The easy way out in looking at what Moss may be able to accomplish in 2012, is to just point to the hugely underwhelming season he had in 2010, and simply say he is too old (35), washed up and not worth the risk. The stat line from that season would certainly tend to support such a theory, 28 receptions, 393 yards and 5 receiving touchdowns, were the lowest totals that Moss had amassed since his "trade me" campaign back in 2006 for the Oakland Raiders. It is interesting to note here that the third least productive season that Moss had was in 2004, his last in Minnesota. The pattern here appears to be that when Randy decides he no longer wants to play for a team, he literally stops playing hard for that team. This lends credence to the comments that ESPN analyst and former all pro wide receiver Cris Carter made in February, "It's not an age thing…I believe it's the elephant in the room. It's that thing called quit." Carter would add "But Randy, when things don't go well, like no other player I've ever been around or associated with, he has a quit mechanism in him that is huge." Ouch, and Carter was once considered a mentor to Randy Moss.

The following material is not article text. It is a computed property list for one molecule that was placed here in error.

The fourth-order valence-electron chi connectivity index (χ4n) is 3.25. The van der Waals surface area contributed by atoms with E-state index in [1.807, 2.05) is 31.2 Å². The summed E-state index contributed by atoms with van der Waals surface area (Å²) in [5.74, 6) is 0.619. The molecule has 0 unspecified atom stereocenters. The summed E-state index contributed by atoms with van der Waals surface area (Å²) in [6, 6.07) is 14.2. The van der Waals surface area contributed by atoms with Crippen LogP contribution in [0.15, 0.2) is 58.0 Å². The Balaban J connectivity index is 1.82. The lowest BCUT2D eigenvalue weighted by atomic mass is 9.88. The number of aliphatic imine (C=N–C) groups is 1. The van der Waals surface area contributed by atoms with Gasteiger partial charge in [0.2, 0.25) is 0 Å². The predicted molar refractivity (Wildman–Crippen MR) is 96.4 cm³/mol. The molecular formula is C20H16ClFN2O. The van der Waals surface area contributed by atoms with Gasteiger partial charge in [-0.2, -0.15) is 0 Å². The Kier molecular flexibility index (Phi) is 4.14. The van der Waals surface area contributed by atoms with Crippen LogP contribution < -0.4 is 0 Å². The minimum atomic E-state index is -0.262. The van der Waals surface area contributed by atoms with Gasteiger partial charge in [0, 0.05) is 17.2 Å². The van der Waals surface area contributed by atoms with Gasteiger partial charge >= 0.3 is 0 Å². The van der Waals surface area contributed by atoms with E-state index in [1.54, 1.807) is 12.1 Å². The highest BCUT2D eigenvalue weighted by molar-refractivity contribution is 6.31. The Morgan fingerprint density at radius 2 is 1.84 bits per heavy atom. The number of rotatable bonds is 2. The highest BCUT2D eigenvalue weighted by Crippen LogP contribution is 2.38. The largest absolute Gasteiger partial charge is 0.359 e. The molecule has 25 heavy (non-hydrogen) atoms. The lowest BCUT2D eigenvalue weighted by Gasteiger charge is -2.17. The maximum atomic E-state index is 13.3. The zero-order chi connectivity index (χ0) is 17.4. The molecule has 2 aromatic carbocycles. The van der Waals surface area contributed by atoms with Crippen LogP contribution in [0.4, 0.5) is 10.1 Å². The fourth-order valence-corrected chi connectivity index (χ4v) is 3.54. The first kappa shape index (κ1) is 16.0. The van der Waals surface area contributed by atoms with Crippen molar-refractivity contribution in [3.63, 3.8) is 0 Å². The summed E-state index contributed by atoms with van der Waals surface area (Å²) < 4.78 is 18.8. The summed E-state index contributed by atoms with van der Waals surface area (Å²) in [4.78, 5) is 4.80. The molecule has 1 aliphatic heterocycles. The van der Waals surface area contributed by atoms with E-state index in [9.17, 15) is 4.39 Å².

Moss was able to utilize the old adage, 'the squeaky wheel gets the grease', and to manipulate his way off of teams he no longer wanted to play for in Minnesota and Oakland. He parlayed it into landing on the juggernaut New England Patriots and had a fantastic resurgence from 2007-2009. Moss would put up 250 receptions, over 3,750 yards and 47 touchdowns in 48 regular season games for New England. However, when Moss tried the same routine in New England when he felt that an extension to his current deal was in order, he found out 'The Patriot Way' is not to grease the squeaky wheel, but to just get rid of it. The Patriots shipped Moss and a 7th round 2012 draft pick, back to Minnesota for a 3rd round selection in last years draft. Moss would be released after appearing in only four games for the Vikings, and go on to finish out the 2010 season in anonymity for the Tennessee Titans.